(i) Near–term disaster risk management. Sussex research has led to recognition across the Disaster Risk Management community that: “mainstreaming the anticipatory approach… into national systems [is] the key to sustainably scaling up”. Particularly in East Africa, a region identified as a ‘sweet spot’ of predictability, where new co–produced forecast products are being operationally produced and incorporated into risk management. This opens the door for a new approach of forecasts over continuous lead–times (from days to months) to support evolving preparedness action.

(ii) Long–term, climate–resilient development decisions. Sussex research projects have influenced policies and practices towards climate–resilient development, focussing on major development decisions across the Water–Energy–Food nexus and urban planning in contexts across Africa, and piloting the use of tools to support ‘decision–making under uncertainty’.

Redesigning global climate technology policy and funding to meet the needs of low – and middle income – countries

Professor David Ockwell

The issue: Global climate technology policies and funding are widely viewed as having historically failed to meet the needs of low- and middle-income countries.

The research: Facilitating the transfer of climate technologies (technologies that assist in mitigating or adapting to climate change, like low-carbon energy technologies, or drought-resistant farming technologies) to developing countries has been a core aim of global climate policy for the last three decades. It is, however, widely viewed to have failed in practice, benefiting only richer developing countries and international companies who supply technologies to them. Based on a combination of long-term empirical analyses in Sub-Saharan Africa, India and China and inter-disciplinary conceptual work, Sussex research has both demonstrated how climate technologies can be successfully transferred and/or developed, and designed a new policy approach that can make this happen. The key research insights that underpin this policy approach are:

1. Traditional climate technology policy only addresses two dimensions of the problem, namely technology and finance, reflected in a past dominance of engineering and economics in the climate technology and development literature.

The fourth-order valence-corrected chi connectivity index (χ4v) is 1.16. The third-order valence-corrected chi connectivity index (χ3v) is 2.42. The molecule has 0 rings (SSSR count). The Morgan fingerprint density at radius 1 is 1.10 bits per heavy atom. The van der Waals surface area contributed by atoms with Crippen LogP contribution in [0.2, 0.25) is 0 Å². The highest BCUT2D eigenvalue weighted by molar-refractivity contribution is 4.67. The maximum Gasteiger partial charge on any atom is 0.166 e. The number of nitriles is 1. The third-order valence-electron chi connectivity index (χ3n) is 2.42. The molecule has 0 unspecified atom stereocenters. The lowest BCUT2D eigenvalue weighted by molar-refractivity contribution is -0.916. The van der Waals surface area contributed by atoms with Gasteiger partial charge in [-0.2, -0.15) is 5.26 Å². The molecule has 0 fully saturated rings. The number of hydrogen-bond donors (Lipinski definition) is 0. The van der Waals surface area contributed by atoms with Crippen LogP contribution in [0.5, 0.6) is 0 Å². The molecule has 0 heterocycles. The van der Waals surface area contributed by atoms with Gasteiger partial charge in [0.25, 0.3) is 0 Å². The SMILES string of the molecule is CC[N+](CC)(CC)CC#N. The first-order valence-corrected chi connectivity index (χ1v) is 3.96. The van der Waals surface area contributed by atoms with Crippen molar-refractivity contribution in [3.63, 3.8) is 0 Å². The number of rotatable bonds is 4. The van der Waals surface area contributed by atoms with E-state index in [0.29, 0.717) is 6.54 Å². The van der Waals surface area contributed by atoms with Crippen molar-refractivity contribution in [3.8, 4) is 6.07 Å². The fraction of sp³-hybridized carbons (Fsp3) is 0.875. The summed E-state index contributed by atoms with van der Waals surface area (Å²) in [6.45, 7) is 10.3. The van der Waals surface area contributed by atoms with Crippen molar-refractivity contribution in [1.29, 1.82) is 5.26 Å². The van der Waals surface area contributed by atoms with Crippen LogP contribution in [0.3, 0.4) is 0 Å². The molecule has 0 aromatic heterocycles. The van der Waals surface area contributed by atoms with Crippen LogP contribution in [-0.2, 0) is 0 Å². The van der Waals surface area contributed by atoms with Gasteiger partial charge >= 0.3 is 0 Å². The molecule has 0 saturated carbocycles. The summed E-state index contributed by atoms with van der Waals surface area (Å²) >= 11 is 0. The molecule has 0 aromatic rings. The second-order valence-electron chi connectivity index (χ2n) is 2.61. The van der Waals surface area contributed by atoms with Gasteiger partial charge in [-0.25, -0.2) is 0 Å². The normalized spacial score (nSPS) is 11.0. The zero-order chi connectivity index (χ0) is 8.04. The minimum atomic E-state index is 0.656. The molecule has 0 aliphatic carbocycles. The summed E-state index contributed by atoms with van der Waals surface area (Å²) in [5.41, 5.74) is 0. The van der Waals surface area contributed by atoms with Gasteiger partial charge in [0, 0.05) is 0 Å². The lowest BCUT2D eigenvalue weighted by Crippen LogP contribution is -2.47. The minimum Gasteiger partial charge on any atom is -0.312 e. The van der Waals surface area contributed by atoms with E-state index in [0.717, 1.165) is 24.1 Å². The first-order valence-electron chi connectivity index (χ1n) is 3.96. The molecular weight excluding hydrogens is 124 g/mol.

2. The research highlighted the relevance of insights from the body of literature on national systems of innovation and applied this to show that where climate technologies are successfully transferred, it is due to long-term processes of building indigenous technological capabilities and strengthening the systemic contexts through which sustained uptake of new technologies can be nurtured.

3. Importantly, by combining a ‘national systems of innovation’ theory perspective with conceptual insights from the strategic niche management literature, the research demonstrated that the ‘national systems of innovation’ perspective needed to be extended to also attend to the social contexts within which new technologies are adopted, and the political impediments to new technology uptake.

The impact: Building on collaborative work with partners in the Global South David Ockwell’s research (with Rob Byrne in SPRU, Sussex) led to a new policy approach - CRIBs (Climate Rel¬evant Innovation-system Builders) - which has had significant impacts on policy and funding at global, continental and national levels.

The UN Framework Convention on Climate Change’s (UNFCCC) Technology Executive Committee – the political body responsible for implementing climate technology policy under the UNFCCC and the Paris Climate Agreement – used the CRIBs approach to evaluate their existing climate technology policy and inform their agreed way forward to improving it. The Green Climate Fund (GCF - a £10.3 billion fund charged with making a significant and ambitious contribution to global efforts towards attaining the goals set by the international community in response to climate change) used the CRIBs approach to frame how they fund collaborative research and development – a key way in which the fund seeks to facilitate climate technology development and transfer. David Ockwell and Rob Byrnes CRIBs work was also used to inform a change in direction in the World Bank’s Climate Technology Programme.

In the light of difficulties African countries have had in leveraging international climate finance, the African Union (AU) recognised the CRIBs approach as an opportunity for African countries to improve access to GCF funding. They commissioned David Ockwell’s key research partners in Africa (the African Centre for Technology Studies, ACTS) to provide CRIBs training to 41 African and international climate policymakers from 18 different countries. As a result of the AU-commissioned CRIBs training, and two further focussed training and capacity-building programmes run by Sussex with ACTS, the policy approach is being implemented at a national level by 16 policy organisations from 9 different African Countries, framing national policy and practice, and underpinning proposals for GCF funding. To date, these GCF proposals have resulted in USD 9,994,500 of GCF funding being awarded to Burundi (leveraging USD 21,727,000 in match funding, with an estimated 573,500 beneficiaries). Kenya also had two proposals at advanced stages of GCF approval, worth a total of USD 20,000,000.